Over Lock … Getting Connected

Getting connected … Over Basin and the H&G to the River Severn and Beyond.

As part of our plans for work at Over Basin, there has been a proposal for a project to reconnect our canal to the main waterways network. At the October meeting of the Trustees, they authorised the creation of a sub-committee to manage the project and undertake negotiations with key organisations on behalf of the Trust.

The first part of the project will be to reconstruct the lock at Over. Very little is known about the 19th-century lock at Over. David Bick’s book has only one sentence about this key element of the canal and that is to suggest that the lock was 30 ft deep. Other sources such as the book “Rowing Holiday by Canal in 1873” also mentions a depth of 30 ft.

If we were to build such a lock now, it would be the deepest lock on the canal system, beating the current deepest lock, Tuel Lane on the Rochdale, by a whopping 10 feet! However, other sources suggest that the lock was actually 13 ft deep.

Our current idea is to replace the existing Bailey bridge at Over with a traditional canal hump back bridge capable of taking machinery to maintain and extend the canal beyond Vineyard Hill.
This is consistent with the historic bridges on the canal, which are all made of stone. The lock beneath the bridge would be capable of seeing full-size narrow boats (70 ft) pass from the Severn into Over basin.

Given the very large variation in river levels, we intend to build two floating pontoons between the lock and the river which will rise and fall with the river levels. We will need to build the lock to such a height that boats will be able to transfer through the lock for 2 hours either side of high tide at summer river levels. The window for use of the lock will be larger during the rest of the year as the river levels increase.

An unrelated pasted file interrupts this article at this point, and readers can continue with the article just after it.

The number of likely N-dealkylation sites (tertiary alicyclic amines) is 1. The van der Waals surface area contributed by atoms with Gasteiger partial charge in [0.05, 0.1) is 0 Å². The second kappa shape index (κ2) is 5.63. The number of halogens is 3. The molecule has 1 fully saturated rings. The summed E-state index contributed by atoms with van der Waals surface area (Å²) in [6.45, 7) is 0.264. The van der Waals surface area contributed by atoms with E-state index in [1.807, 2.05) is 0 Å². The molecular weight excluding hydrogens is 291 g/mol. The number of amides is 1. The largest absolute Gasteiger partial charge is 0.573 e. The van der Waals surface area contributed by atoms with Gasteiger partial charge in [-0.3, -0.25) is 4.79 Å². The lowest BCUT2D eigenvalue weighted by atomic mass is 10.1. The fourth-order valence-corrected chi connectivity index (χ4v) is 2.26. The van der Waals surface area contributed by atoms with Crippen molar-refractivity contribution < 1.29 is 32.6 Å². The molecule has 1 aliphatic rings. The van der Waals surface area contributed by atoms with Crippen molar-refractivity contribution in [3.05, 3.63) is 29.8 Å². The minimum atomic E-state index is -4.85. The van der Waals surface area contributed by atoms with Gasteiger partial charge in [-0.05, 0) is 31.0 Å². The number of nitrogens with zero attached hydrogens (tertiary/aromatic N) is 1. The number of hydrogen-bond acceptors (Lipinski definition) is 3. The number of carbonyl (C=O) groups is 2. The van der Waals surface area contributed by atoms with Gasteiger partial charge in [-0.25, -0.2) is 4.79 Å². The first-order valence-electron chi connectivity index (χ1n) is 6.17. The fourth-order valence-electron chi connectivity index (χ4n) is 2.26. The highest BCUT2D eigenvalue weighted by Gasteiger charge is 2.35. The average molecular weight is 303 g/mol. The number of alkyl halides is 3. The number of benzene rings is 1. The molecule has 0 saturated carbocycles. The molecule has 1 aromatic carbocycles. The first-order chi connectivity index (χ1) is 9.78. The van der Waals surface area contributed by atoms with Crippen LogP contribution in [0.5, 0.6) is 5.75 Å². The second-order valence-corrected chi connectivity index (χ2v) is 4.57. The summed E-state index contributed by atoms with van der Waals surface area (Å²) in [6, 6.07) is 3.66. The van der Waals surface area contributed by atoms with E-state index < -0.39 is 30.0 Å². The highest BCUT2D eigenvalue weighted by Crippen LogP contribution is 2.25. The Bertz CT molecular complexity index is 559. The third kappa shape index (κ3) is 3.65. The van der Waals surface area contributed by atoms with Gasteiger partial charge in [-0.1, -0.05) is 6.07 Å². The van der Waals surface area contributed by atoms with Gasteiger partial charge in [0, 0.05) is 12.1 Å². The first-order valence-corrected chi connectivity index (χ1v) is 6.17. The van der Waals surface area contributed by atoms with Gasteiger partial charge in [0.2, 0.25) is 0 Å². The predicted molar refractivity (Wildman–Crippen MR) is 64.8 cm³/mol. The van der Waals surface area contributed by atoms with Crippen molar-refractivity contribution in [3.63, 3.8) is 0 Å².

The pontoons will also provide a safe haven for boats transiting the tidal Severn where river conditions can be unpredictable.

We need to undertake a detailed engineering to decide the exact depth of the lock and determine whether we will, in fact, be challenging Tuel Lane for the record.

We will do as much as we can using our band of volunteers, but inevitably the ground works and installation of the pontoons and their supporting pillars may well need a professional team and will not be cheap. We plan to make bids for funds from various agencies, but generally they look to help those who help themselves, so it is important that we raise as much money as possible to support our project in order to take advantage of match funding.

The lock closed to traffic in 1881, and with over 150 years passing since boats passed from the Severn onto the canal at Over, we firmly believe that with our concentrated efforts that we can ensure that phase of its history does not reach 160.

Hopefully getting boats back onto the canal from the main system will provide a major push to enable all the existing restored bits to be joined together.

To volunteer to be part of this significant project, please get in touch.

In the first instance, email Roger Morgan at over-link@h-g-canal.org.uk.

Should you wish to make a financial contribution to help get the project off the ground, that would be great.

You can do so via a BACS transfer marking your donation to be for the Over Link Project – see our Ways to Donate page for more details.

Thank you.